- Before The Big Bonanza: Dan De Quille’s Early Comstock Accounts ed. by Donnelyn Curtis and Lawrence I. Berkove
In 1874 a group of mining magnates commissioned William Wright (1829–1898), widely known by his pen name Dan De Quille, to write a history of the fabulously rich silver and gold mines of Virginia City, Nevada. De Quille was considered the preeminent mining journalist of the district, and his Big Bonanza (1876) remains a classic. But due to the nature of the commission, The Big Bonanza is a diplomatic retrospective emphasizing the positive aspects of mining operations. Curtis and Berkove’s Before The Big Bonanza: Dan De Quille’s Early Comstock Accounts complements The Big Bonanza by reprinting fifty newspaper articles De Quille wrote between June 1860 and October 1863 as a correspondent to the Cedar Falls Gazette in Iowa and The Golden Era in San Francisco. These letters, republished here for the first time, offer a candid eyewitness report on the Comstock’s early years, covering aspects of the social scene The Big Bonanza omits and conveying the curiosities of daily life on the booming mining frontier known at the time as “Washoe.”
Besides being entertaining to read, thanks to De Quille’s highspirited, playful style, the letters are a goldmine of historical information. In addition to reporting on prospecting activity in the vicinity, De Quille details the workings of big Comstock mines and takes the reader on fascinating underground tours through the shafts and drifts. He explains the processes for extracting gold and silver from the quartz substrate and inventories the enormous mills built for this purpose. De Quille’s mastery of mining terms is something to savor; the letter A, for example, begins adit, amalgam, antimony, anthracite, arastra, assay, auriferous, and argentiferous.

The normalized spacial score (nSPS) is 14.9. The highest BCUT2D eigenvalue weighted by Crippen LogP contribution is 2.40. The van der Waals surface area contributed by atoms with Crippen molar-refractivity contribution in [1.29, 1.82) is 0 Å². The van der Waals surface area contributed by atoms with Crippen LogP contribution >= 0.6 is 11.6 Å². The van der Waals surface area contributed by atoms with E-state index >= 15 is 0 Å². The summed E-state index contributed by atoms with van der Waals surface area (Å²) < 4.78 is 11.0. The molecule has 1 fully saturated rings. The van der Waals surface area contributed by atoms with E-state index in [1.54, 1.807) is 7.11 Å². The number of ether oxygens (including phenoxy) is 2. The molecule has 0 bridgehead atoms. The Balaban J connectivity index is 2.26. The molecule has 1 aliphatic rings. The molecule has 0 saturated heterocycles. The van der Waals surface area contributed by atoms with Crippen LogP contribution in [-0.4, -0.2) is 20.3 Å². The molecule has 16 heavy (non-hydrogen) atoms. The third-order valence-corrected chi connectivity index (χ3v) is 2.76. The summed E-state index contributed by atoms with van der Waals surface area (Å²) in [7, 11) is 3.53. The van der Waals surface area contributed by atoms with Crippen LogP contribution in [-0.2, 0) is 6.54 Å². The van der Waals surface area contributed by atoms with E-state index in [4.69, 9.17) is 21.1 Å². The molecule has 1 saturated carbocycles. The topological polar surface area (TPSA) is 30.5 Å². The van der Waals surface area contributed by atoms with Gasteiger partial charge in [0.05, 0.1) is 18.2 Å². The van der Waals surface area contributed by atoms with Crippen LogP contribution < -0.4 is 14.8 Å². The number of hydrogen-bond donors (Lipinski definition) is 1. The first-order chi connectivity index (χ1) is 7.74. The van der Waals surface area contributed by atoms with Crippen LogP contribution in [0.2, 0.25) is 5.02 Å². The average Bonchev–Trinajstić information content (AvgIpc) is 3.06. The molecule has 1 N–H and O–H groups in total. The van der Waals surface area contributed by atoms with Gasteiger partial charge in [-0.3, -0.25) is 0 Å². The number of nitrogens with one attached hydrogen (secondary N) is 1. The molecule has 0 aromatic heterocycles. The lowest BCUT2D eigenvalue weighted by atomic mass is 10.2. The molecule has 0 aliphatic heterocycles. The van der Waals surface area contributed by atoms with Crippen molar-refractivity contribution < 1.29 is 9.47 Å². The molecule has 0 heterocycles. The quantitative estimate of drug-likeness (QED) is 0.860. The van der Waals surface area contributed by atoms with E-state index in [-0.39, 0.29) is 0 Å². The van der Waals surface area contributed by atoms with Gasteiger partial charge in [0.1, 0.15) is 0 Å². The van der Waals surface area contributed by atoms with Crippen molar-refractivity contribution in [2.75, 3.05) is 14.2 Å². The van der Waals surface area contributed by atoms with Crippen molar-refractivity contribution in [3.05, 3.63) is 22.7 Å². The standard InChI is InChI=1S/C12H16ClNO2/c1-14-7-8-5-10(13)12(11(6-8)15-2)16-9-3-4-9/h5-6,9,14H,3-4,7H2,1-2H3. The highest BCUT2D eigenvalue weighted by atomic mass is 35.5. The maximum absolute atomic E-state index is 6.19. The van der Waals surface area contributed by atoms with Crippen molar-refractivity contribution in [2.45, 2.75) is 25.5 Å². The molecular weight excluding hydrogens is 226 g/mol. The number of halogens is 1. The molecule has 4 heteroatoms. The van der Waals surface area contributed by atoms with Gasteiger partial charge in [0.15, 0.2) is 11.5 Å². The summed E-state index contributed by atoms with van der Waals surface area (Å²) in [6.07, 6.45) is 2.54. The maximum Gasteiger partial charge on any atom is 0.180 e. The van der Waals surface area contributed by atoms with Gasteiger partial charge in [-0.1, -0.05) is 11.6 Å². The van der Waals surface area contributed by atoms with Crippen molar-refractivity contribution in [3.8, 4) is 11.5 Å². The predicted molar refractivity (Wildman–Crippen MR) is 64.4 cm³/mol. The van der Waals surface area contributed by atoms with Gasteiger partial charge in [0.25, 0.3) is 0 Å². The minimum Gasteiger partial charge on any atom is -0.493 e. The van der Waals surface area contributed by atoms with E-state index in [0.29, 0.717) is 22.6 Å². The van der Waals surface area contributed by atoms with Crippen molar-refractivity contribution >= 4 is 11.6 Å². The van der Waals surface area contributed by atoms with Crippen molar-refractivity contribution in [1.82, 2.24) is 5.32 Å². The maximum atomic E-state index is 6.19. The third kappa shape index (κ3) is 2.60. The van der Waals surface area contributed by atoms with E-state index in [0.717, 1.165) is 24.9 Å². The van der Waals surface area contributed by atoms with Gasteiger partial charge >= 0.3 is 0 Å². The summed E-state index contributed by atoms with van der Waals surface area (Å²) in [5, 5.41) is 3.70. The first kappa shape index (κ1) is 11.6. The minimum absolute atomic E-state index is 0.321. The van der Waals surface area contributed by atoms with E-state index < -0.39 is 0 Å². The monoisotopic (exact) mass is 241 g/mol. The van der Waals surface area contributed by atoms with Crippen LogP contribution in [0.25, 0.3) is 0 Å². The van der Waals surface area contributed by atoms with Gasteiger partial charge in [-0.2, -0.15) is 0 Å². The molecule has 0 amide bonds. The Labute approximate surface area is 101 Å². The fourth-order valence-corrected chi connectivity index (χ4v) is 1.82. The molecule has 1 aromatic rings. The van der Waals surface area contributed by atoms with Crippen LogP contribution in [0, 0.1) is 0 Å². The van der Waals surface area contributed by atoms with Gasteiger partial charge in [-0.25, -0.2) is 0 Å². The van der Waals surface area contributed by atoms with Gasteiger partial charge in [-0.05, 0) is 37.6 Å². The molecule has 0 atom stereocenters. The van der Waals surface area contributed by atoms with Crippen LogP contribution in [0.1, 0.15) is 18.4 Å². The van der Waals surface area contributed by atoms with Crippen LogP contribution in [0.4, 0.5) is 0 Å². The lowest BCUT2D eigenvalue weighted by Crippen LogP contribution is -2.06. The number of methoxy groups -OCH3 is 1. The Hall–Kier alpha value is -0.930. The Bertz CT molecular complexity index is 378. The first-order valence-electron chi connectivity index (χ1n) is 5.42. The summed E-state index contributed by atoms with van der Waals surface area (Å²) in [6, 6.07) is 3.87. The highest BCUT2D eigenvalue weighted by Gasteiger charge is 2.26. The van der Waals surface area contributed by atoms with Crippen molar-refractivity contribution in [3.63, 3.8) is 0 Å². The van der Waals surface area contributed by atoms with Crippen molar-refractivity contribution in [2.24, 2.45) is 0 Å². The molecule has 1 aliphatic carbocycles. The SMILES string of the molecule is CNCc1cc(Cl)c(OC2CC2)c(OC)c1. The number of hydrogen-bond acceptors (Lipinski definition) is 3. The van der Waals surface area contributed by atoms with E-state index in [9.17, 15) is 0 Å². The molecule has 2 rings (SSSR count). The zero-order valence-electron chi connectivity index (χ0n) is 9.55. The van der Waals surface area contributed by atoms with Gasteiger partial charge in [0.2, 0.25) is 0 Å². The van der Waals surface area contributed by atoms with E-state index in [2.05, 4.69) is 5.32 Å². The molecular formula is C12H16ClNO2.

De Quille’s correspondence describes diverse amusements, such as theater, balls, kissing bees, parades, spirit rapping, and mill [End Page 259] warmings, while reporting the equally frequent social violence—brawls, shootings, stabbings, duels, prize fights, rape, and domestic violence. He notes average wages and details the prices of flour, bacon, butter, and news, which Comstockers “are continually hungering and thirsting for” (150). Notable national news events De Quille comments on include the outbreak of the Civil War and the coming of the telegraph, both affecting the Comstock. The letters vividly characterize the polyglot immigrant community that included Chinese, French, Germans, Spanish, Irish, Scots, and Mexicans, along with American emigrants and local Northern Paiute and Washoe Indians. Unusual for the day, De Quille sympathized with the Indians, and his letters present Native views of local conflicts.
The Comstock rapidly transformed from a wilderness to an industrial urban center, and De Quille’s ear for everyday sounds memorably captures the cacophonous scene: “We hear the ring of the sledge upon the drill, the whirling of windlasses, the rattle of the cars as they are run out, on the long wooden tracks and their contents dumped and the thunder of the huge stamps, (each weighing 600 to 800 pounds) in the reducing mills and the frequent boom of the earth-jarring blast” (89). Other sounds these letters record include “a six-mule team, dragging a mountain schooner covered with bells,” “Union Guards” marching with fife and drum, theater people parading with their brass band, hack men yelling, dogs fighting, men fighting, pistols shooting, and steam whistles sounding the supper hour (128). No wonder De Quille found his home state of Iowa a “region of social calms,” and after a sojourn back to Iowa in 1863 to see his wife and children—“nothing has ventured to happen since I have been here” (225)—he returned to the Comstock until 1897.
Donnelyn Curtis, head of Special Collections at the University of Nevada, Reno, Libraries, and Lawrence Berkove, a distinguished scholar of Comstock writers, have done a brilliant job of editing this collection. The table of contents provides each letter’s venue and date and lists its topics. The introduction explains the importance of the letters...